Ok, I will admit it. Like most people who live in Canada there are some modern conveniences that I just take for granted. Included in the list are electric light, heat, water and the ability to get easily across the Annapolis River via the causeway. While I would say that this is not a particularly bold list, my assumptions of easy living were tested today. I have made due without without each of these things at various times in the past. There is a reason that we have kerosene lamps, canned food and bottled water at our house. I also work at the O'Dell House Museum where I frequently discuss the differences between life in the 1860s and today. Among the key differences are the lack of running water, electric light and a bridge across the Annapolis River. Simply put, I should know better.
Today was a day away from work, a vacation of sorts. Things were rolling along very nicely until about 9:30am when the power flicked a couple of times and went off. There was a fairly strong wind blowing and power outages are not uncommon so I really did not think much about it. I called the power company and learned that the power was due to come back on about 3:00pm. Figuring that I could head to Annapolis Royal for a warm lunch, I packed our 2 year old daughter in the car and headed out. When we got to the corner of the Granville Road and Highway 1, there was a large truck blocking the road and a man waving cars away. The reason for the blockage was that some power poles had snapped on the causeway and the crews were repairing the lines. Now, for those who do not know the local geography, the Annapolis River Causeway is the only way across the river in Annapolis Royal. The next closest crossing is in Bridgetown which is a 40 minute round trip. I made the turn away from Annapolis Royal but, I only went a few houses down before I turned around and headed toward home. When I turned into Granville Ferry, I decided that I really needed to run a few errands and go to the bank so I decided to turn around again and travel to Bridgetown so I could cross the river. The trip to Bridgetown was uneventful but, just as I was crossing the bridge I heard the CBC news tell me that because of the power outage that the local elementary school would be sending classes home at 11:30. I had just over a half hour to retrace my steps so that I could meet our six year old as he was getting off the bus at home. With a bit of frustration creeping into my day I turned the car and headed for home. About five minutes later I heard a sad voice coming from the back seat. "Daddy my sick" was quickly followed by an eruption of sorts. We pulled to the side of the road, cleaned things as well as we could and forged on to meet the bus. Of course, a sick child in a car when you are trying to get somewhere quickly is bound to be sick more than once. We were able to get home just before the bus but, this put me in the position of two children needing lunch and no electricity to cook with. Thankfully cheese sandwiches came to the rescue. Power finally came back on at about 7:30pm but our well decided that it was enjoying the rest. Unlike those on a municipal water system, if you have a power outage with a well you are without water as well as electricity. After some moments of panic and mental calculations about the cost of a new pump, a neighbour was able to give me a couple of hints to get things working again.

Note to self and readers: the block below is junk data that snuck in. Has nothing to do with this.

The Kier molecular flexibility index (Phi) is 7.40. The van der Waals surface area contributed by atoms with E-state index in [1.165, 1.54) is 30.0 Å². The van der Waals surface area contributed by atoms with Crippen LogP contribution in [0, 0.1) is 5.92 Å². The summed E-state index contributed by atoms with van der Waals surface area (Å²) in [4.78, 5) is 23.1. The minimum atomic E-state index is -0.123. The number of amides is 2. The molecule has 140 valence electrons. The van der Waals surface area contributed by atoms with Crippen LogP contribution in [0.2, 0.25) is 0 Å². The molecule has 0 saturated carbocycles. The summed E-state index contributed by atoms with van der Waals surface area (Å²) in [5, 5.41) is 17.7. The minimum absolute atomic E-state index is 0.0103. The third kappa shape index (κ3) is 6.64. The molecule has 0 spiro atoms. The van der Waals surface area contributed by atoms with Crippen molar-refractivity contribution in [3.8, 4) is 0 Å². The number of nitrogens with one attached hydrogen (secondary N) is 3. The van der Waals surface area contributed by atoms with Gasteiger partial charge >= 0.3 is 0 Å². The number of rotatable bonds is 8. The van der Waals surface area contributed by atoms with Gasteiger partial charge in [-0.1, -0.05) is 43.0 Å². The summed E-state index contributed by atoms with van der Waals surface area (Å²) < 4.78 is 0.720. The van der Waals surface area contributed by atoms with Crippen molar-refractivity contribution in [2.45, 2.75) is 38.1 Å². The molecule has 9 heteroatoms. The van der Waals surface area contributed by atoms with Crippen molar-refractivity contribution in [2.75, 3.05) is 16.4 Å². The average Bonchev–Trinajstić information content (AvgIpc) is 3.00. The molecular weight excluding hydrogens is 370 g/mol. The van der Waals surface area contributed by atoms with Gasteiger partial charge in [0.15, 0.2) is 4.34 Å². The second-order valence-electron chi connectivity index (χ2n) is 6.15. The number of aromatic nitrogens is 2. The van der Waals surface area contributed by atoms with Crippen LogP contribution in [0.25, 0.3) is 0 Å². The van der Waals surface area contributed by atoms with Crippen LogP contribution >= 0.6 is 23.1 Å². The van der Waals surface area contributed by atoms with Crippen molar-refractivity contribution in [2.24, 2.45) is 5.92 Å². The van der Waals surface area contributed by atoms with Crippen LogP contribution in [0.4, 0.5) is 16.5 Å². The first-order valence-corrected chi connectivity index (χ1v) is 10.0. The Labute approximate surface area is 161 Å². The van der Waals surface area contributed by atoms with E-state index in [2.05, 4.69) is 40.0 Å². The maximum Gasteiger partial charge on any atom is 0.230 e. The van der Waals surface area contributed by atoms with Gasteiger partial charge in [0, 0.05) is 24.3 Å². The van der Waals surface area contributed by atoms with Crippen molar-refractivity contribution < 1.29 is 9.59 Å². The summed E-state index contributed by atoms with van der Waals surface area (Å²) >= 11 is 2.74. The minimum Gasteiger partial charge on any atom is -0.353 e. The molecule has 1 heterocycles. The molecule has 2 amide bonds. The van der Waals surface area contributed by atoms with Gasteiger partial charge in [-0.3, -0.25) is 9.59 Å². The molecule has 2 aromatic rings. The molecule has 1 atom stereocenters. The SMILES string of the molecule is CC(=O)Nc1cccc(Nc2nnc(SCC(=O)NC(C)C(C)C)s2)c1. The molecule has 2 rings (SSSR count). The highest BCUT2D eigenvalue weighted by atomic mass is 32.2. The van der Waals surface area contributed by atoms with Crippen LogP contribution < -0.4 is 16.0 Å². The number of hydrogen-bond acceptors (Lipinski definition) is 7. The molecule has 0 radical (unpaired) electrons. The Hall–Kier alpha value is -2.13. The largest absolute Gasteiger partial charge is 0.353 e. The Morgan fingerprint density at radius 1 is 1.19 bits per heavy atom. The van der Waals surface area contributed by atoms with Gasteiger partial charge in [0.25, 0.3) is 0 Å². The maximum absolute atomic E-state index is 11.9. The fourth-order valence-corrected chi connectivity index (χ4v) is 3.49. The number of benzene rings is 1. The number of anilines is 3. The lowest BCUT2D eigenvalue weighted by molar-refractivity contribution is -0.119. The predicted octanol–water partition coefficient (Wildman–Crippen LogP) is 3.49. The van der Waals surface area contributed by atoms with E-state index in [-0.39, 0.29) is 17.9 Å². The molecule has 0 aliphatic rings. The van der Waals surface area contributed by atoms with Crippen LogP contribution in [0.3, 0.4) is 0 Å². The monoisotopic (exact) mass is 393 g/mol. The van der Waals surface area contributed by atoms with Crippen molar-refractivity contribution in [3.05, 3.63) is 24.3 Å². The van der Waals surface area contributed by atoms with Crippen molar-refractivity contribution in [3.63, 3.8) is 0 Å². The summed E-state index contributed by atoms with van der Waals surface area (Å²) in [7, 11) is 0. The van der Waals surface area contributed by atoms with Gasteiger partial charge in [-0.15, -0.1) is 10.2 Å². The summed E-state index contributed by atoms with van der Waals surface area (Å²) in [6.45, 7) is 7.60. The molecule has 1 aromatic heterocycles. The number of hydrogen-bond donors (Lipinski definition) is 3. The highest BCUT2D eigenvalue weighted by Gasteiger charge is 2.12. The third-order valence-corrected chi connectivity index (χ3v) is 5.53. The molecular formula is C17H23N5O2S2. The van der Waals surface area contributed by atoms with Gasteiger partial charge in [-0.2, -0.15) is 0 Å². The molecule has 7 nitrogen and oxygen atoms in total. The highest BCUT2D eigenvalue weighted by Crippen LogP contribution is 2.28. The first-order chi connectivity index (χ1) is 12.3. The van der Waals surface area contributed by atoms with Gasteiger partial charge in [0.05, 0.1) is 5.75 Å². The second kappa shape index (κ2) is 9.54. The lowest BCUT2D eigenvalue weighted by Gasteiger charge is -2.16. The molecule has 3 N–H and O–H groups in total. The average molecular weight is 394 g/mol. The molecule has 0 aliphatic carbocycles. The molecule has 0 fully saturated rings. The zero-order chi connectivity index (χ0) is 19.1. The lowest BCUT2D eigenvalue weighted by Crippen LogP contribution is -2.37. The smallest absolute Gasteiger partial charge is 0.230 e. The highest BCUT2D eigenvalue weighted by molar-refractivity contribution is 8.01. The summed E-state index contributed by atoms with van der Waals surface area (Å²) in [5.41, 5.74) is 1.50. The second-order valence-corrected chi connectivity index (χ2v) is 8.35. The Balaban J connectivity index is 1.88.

The archival images in this post were taken in November 1961 by local photographer Tommy Rose. The first image shows the Annapolis River causeway shortly after completion. The other two images show the Annapolis Royal to Granville Ferry bridge after its collapse. To be clear, only one span collapsed. These pictures show the remaining spans when they were being taken down. After the collapse if local residents were looking to cross the river they were forced to make the same trek to Bridgetown that I attempted to make today.
All for now,